As of the Christmas Day of 2022, some 250 million people in China are estimated to have caught the Covid virus within a short period of 20 days (according to FT). I am not political scientist, so I will not say anything on the political side of things. Instead, I would like to talk about what can be learned from the management perspective.

In a way, China operates as a giant autocratic company with a charismatic leader who dictates almost everything, just like how Musk has been running Tesla, or Bezos running Amazon before his retirement. But there are some key differences.

Autocratic companies such as Tesla and Amazon have oversight and some balance of power, in the form of a board or shareholders’ votes. But China does not. There is practically no balance of power. That means while China can achieve great things very quickly, it also means grave mistakes can be made repeatedly with disastrous outcome.

Another key difference is the lack of “scientific management”. The USA, at times, makes the same mistake making decisions without too much reliance on science. But at least with democracy in place the public demands to know the rationale behind the government’s decisions. Hence government officials are under pressure to at least seek scientific support. Not so in the China Corp. No science needed. Its leaders can do whatever without too much science to back them up. Its subordinates will then execute those orders without any check or thoughts on “Does this make sense?”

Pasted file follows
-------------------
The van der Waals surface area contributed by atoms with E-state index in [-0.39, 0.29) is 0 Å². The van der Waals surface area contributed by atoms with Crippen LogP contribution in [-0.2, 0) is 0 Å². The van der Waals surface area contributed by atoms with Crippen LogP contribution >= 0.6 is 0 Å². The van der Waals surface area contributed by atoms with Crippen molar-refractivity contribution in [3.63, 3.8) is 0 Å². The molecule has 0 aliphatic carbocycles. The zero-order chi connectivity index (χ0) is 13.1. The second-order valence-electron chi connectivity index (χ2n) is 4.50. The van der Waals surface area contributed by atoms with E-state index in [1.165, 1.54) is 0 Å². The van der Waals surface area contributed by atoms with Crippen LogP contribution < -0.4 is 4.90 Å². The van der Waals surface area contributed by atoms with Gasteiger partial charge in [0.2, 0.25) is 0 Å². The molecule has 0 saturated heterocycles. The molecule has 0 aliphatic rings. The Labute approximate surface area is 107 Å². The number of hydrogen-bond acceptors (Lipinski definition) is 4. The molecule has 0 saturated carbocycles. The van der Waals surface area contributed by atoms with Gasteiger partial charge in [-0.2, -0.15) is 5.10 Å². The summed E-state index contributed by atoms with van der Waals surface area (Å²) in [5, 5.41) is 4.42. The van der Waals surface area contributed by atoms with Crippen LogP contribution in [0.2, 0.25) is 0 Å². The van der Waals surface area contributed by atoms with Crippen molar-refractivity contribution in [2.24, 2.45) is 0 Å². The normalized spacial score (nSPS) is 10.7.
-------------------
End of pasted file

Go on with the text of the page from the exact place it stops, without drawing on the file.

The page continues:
Moreover, the recent debacle suggests that some cracks have appeared in China’s autocratic leadership. Why the abrupt reversal after 3 years of zero-Covid? It was possible the autocratic CEO suddenly was confronted with opposition (without and within), and fear ensued. It was possible that they found themselves unable to contain the virus any more. Regardless, what happened next was, again, with total disregard of basic scientific management principles.

Finally, there seems to be some similarities between this and how Musk has been running Twitter these days – haphazardly would be the appropriate word to use in both cases. I only wish we are talking about vanishing market values in terms of monetary currencies. But sadly in the case of China the losses are measured by human lives.